With that being said, something that I found extraordinarily interesting that made this dynamic more complex was that Shori was the only one born in the United States, yet she was considered an outsider and “other.” “Did you know that you were the only one of your sisters to be born here in the United States?” (Butler 218) Shori was the only black Ina and the only one of her sisters born in the United States, which I find to be very interesting. The fact that she is looked at as lower when she is more of a citizen than those who migrated is very contradicting. It is due to her skin color that she is looked at as less and this is shown in the resistance to her. She was a successful experiment that changed the norm and this caused uncertainty among some Ina, they felt threatened and decided to end it, but failed. The fact that racism is presented in a different species is something that was very eye opening because it highlights how ridiculous it is and what extremes people will go to to destroy what they believe is wrong. I really enjoyed the novel and find the species and race dynamic to be a refreshing spin on the classic racism among humans. I also believe that Butler was trying to demonstrate how ingrained certain things can be and all those that can/are impacted.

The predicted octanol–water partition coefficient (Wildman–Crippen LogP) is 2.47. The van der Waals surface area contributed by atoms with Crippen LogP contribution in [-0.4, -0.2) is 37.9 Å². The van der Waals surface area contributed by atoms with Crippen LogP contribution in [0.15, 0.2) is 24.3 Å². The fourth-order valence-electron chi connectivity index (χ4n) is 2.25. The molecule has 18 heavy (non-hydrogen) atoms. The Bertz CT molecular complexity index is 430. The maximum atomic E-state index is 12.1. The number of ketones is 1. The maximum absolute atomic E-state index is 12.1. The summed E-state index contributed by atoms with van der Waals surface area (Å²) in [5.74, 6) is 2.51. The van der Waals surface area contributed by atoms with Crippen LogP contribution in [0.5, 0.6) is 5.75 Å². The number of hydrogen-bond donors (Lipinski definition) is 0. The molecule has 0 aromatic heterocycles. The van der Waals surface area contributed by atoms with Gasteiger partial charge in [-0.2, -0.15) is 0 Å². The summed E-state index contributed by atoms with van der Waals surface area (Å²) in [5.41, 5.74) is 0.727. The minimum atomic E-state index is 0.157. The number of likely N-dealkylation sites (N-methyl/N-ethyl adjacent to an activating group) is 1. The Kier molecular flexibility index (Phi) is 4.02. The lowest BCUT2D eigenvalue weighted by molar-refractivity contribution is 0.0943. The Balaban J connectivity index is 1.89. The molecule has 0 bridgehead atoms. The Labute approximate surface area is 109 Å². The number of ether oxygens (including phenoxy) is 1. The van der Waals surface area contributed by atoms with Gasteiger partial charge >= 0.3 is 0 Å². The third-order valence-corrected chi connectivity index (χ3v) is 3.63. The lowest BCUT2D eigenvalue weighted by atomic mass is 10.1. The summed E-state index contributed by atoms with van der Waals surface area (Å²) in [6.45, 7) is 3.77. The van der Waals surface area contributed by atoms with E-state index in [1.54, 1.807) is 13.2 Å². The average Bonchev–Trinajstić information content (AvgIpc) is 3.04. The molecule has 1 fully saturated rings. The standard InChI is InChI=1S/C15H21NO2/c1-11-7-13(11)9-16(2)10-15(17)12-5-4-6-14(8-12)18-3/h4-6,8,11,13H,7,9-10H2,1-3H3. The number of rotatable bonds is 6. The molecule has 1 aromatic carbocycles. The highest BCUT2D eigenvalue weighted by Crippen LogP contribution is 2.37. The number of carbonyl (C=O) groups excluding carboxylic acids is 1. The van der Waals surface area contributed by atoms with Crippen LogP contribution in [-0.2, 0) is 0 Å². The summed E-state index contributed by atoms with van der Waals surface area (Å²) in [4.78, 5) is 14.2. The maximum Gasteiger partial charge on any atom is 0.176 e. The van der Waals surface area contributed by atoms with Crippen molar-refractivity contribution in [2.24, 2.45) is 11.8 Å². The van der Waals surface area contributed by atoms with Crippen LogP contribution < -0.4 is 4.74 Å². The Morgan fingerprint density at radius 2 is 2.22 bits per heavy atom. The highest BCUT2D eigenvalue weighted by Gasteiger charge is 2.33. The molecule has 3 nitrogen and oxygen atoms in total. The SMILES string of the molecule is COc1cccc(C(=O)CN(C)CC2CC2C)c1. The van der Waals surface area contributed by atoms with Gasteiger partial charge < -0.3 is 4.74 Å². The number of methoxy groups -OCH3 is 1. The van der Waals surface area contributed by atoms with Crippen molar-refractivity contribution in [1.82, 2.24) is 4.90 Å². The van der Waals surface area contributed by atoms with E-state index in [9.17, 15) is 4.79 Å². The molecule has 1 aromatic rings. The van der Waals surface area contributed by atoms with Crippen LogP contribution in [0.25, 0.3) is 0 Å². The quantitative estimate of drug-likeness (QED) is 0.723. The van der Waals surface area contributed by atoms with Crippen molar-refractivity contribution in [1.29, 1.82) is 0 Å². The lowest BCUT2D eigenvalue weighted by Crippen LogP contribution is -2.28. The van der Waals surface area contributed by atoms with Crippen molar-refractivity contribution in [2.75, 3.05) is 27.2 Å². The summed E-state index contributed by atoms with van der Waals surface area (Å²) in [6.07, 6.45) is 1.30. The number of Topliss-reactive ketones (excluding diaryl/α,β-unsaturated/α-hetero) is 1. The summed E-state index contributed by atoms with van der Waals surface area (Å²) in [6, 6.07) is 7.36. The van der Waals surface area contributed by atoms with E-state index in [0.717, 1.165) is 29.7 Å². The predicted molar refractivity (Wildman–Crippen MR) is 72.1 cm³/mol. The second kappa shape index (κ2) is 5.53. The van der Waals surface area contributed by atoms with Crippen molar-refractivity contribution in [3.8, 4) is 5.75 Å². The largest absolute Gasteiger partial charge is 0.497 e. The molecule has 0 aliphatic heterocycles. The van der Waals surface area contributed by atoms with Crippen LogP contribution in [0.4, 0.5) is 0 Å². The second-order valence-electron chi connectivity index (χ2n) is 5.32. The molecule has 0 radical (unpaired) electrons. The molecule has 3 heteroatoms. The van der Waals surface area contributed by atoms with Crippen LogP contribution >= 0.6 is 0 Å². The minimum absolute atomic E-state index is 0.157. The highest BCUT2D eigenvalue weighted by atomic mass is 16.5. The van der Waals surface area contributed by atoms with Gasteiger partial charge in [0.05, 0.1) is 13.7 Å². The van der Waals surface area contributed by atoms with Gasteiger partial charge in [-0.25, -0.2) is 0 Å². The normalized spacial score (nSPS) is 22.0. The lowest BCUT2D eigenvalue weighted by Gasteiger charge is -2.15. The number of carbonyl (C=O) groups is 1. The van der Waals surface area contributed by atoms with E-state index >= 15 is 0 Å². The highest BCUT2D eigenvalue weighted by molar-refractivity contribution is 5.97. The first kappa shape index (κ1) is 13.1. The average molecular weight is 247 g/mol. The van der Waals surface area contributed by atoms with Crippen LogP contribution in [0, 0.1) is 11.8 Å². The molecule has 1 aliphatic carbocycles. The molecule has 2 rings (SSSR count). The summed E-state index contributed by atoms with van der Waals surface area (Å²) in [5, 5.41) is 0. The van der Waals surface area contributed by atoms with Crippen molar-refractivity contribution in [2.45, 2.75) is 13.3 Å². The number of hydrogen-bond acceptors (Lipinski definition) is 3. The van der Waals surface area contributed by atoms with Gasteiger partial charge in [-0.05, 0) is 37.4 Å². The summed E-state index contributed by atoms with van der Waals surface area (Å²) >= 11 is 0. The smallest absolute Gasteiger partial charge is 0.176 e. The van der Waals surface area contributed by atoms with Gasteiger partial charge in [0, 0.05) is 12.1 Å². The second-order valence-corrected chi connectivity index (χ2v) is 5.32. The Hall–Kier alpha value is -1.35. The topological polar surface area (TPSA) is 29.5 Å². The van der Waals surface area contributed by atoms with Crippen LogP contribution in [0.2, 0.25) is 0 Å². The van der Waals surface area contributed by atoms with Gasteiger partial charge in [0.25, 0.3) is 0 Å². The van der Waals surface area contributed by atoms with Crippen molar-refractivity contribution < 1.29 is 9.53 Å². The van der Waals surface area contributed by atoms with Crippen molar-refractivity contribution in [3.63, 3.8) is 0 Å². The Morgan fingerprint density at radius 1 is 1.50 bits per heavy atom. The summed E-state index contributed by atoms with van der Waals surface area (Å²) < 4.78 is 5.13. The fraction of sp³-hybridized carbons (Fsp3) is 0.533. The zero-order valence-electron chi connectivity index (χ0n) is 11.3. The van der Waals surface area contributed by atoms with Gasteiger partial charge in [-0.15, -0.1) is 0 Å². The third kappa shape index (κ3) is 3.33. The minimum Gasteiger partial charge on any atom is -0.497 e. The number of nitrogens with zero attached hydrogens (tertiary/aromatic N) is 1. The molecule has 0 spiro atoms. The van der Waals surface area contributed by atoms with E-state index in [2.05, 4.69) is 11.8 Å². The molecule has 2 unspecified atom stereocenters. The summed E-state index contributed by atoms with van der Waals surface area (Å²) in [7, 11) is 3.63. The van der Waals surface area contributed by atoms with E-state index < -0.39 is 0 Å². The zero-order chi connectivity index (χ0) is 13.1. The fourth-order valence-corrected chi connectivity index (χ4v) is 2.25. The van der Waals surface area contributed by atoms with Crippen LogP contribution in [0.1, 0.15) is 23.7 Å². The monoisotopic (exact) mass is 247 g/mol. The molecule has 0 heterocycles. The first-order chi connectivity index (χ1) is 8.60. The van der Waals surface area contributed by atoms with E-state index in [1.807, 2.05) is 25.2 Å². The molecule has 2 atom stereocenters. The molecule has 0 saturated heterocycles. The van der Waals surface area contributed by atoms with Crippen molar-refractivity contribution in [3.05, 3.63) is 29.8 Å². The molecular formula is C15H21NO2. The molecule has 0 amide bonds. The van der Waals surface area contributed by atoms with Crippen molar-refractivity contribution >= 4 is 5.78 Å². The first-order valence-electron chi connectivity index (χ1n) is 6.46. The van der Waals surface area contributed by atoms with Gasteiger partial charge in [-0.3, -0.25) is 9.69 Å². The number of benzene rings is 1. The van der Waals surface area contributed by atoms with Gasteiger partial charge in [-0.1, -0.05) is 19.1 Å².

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David Beckham and SARS

“The slippers and pajamas were auctioned at 2,800 yuan (about $350) apiece, reportedly purchased by a Chinese man for his daughter (Sina.com 2003). the money, ironically, went to a charity fund for children orphaned by the SARS epidemic…Here, the fear of germs was apparently forgotten: Beckham’s body was not seen as a pollutant but something, when consumed, that could contribute to fight against virulent germs.” (Zhan 39)